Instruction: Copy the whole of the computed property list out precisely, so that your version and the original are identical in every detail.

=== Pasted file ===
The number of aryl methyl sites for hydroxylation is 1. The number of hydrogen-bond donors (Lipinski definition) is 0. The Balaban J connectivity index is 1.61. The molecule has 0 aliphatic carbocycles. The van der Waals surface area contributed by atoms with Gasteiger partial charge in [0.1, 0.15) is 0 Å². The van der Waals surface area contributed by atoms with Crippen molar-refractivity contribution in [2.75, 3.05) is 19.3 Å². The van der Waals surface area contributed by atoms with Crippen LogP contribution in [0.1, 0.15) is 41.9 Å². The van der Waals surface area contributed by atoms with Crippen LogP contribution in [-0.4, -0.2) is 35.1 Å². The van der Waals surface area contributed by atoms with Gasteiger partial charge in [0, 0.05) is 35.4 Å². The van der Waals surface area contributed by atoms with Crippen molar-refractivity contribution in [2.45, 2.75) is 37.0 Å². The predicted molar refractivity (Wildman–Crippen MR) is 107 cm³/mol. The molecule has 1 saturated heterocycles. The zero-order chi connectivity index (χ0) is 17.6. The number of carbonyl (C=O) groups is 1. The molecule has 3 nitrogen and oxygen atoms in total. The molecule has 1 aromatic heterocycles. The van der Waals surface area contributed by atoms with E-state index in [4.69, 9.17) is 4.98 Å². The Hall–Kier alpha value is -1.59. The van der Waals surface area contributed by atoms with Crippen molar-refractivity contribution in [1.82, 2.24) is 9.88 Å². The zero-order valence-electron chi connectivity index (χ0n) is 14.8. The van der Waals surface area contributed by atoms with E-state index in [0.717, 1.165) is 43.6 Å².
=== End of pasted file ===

The number of aryl methyl sites for hydroxylation is 1. The number of hydrogen-bond donors (Lipinski definition) is 0. The Balaban J connectivity index is 1.61. The molecule has 0 aliphatic carbocycles. The van der Waals surface area contributed by atoms with Gasteiger partial charge in [0.1, 0.15) is 0 Å². The van der Waals surface area contributed by atoms with Crippen molar-refractivity contribution in [2.75, 3.05) is 19.3 Å². The van der Waals surface area contributed by atoms with Crippen LogP contribution in [0.1, 0.15) is 41.9 Å². The van der Waals surface area contributed by atoms with Crippen LogP contribution in [-0.4, -0.2) is 35.1 Å². The van der Waals surface area contributed by atoms with Gasteiger partial charge in [0, 0.05) is 35.4 Å². The van der Waals surface area contributed by atoms with Crippen molar-refractivity contribution in [2.45, 2.75) is 37.0 Å². The predicted molar refractivity (Wildman–Crippen MR) is 107 cm³/mol. The molecule has 1 saturated heterocycles. The zero-order chi connectivity index (χ0) is 17.6. The number of carbonyl (C=O) groups is 1. The molecule has 3 nitrogen and oxygen atoms in total. The molecule has 1 aromatic heterocycles. The van der Waals surface area contributed by atoms with E-state index in [4.69, 9.17) is 4.98 Å². The Hall–Kier alpha value is -1.59. The van der Waals surface area contributed by atoms with Crippen molar-refractivity contribution in [1.82, 2.24) is 9.88 Å². The zero-order valence-electron chi connectivity index (χ0n) is 14.8. The van der Waals surface area contributed by atoms with E-state index in [0.717, 1.165) is 43.6 Å².